full title of this exhibit at the Hyde Collection is Facing
Abstraction: Refiguring the Body in the Twentieth Century.
Drawn from the permanent collection of the Neuberger Museum
of Art at SUNY Purchase, the exhibit charts the varied effects
of the abstract movement on figurative art, capturing the
tension between representation and abstraction as “many
artists painting the figure felt conflicted, as their works
works in the exhibit range in time from 1909 to 1969. Judging
from the artist comments compiled by the good folks at the
Hyde, the contrasts between the works should be lively.
Czech artist Ludvik Durchanek argued of abstractions that
“I somehow always find them inadequate. Pure aestheticism
always looked to me as a betrayal of man.” Mexican painter
Rufino Tamayo, however, explained why his faces “no longer
have eyes”: “What is important is the structure of the figure.”
Leave it to Paul Klee, however, to be the most concise:
“Art does not reproduce the visible; rather, it makes visible.”
Pictured is Untitled (Standing Torso), circa 1914,
marble, by Alexander Archipenko.
Abstraction opens Sunday (Aug. 27) and continues through
Dec. 10 at the Hyde Collection’s Charles R. Wood Gallery
(161 Warren St., Glens Falls). For gallery hours and other
information, call 792-1761.
renovations are complete as per schedule, the politicians
have given their blessings, and now, finally, another piece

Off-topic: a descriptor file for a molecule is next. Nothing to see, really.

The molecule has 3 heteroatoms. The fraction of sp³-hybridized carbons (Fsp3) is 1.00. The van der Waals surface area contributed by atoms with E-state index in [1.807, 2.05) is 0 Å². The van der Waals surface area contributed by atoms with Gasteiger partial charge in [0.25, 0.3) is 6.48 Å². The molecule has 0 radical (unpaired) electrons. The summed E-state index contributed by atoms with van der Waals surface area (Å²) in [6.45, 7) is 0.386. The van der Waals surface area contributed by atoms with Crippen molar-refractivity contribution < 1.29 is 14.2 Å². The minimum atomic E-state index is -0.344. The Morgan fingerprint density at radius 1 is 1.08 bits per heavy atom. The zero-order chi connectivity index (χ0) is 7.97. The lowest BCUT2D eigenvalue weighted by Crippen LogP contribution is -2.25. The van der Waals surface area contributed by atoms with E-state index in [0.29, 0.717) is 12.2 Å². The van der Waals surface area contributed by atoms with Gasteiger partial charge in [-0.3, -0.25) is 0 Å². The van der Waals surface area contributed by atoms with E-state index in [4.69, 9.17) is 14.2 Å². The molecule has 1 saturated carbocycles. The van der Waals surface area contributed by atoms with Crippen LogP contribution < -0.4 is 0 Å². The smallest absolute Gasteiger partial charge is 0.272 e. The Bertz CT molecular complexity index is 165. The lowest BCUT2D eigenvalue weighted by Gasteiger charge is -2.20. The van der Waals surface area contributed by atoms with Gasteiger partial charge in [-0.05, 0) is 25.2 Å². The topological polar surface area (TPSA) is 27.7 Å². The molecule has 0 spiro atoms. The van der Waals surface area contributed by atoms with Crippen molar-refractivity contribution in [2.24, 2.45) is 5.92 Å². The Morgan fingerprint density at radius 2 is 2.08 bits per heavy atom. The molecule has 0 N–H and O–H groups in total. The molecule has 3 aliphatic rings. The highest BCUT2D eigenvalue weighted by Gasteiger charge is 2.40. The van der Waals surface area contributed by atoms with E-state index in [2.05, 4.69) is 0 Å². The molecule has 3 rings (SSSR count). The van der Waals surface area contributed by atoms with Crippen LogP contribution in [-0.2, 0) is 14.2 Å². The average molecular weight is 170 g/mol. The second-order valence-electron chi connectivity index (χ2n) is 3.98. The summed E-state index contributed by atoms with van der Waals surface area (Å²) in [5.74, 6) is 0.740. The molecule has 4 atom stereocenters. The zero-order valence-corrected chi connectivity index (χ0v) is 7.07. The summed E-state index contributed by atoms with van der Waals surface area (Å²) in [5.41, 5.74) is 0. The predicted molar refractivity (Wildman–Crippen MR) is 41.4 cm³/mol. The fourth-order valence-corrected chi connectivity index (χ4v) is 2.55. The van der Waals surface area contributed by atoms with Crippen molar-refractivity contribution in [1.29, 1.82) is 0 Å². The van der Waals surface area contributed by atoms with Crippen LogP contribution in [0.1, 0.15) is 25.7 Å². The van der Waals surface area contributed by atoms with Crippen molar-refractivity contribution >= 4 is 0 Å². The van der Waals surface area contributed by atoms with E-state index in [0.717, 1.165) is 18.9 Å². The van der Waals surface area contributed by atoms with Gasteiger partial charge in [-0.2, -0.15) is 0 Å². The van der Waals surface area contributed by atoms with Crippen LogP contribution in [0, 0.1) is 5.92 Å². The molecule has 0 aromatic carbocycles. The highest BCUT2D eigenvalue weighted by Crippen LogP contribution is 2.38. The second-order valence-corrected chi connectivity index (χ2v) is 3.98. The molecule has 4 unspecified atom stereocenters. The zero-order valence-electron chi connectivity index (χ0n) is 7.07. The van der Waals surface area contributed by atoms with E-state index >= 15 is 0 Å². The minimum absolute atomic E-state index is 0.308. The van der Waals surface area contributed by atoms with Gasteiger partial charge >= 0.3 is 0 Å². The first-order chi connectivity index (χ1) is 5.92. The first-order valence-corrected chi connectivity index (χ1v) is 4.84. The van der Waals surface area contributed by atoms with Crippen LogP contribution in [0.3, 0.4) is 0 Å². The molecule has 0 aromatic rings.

of the Cultural Pittsfield puzzle is in place: The Colonial
Theatre is ready for prime time. This multipurpose performing-arts
center will host pop and classical concerts, comedy shows,
and, as per the grand-opening engagement, Broadway productions
Jonathan Larson’s downtown New York City rock musical has
proved both as resilient and continually popular its source
material; you know, La Boheme. (And to think, some
said an AIDS musical would be a tough sell.) Rent
has some genuinely terrific songs and a decent—if occasionally
too cute—book, and kindly provides its cast with numerous
opportunities to stop the show.
And if you’re wondering if it might be better to just rent
the DVD of the recent film version, take our word for it:
It isn’t. Boy, how it isn’t.
opens Tuesday (Aug. 29) at 8 PM at the Colonial Theatre
(111 South St., Pittsfield, Mass.) and continues through
Sept. 3. Performances are Tuesday through Saturday at 8
PM; Saturday and Sunday at 2 PM; and Sunday also at 7:30
PM. Tickets are $59-$20. For more info, call the box office
at (413) 997-4444.
Crow and John Mayer
Crow has come a long way since doing session work and touring
as a backup singer for Michael Jackson in the early ’90s.
She has become a bona fide superstar, overcoming odds, dating
celebrity athletes. . . . She’s even contributed a song
(“Real Gone”) to a Disney/Pixar movie (Cars). The
nine-time Grammy winning-singer songwriter will perform
at SPAC this weekend along with John Mayer, a Grammy Award
winner in his own right. The Atlanta-via-Connecticut babyfaced
guitarist has a new album, Continuum, that’s due
out in September, so we suspect you’ll hear some material
from that disc as well as his hits.
guest Nashville-based singer-songwriter Mat Kearney will
open the show.
Sheryl Crow and John Mayer will perform at the Saratoga
Performing Arts Center (Saratoga Spa State Park, Saratoga
Springs) tomorrow (Friday, Aug. 25) at 6:30 PM. Tickets
for this show are $30.50-$66. For more information or to
order tickets, call 587-3330.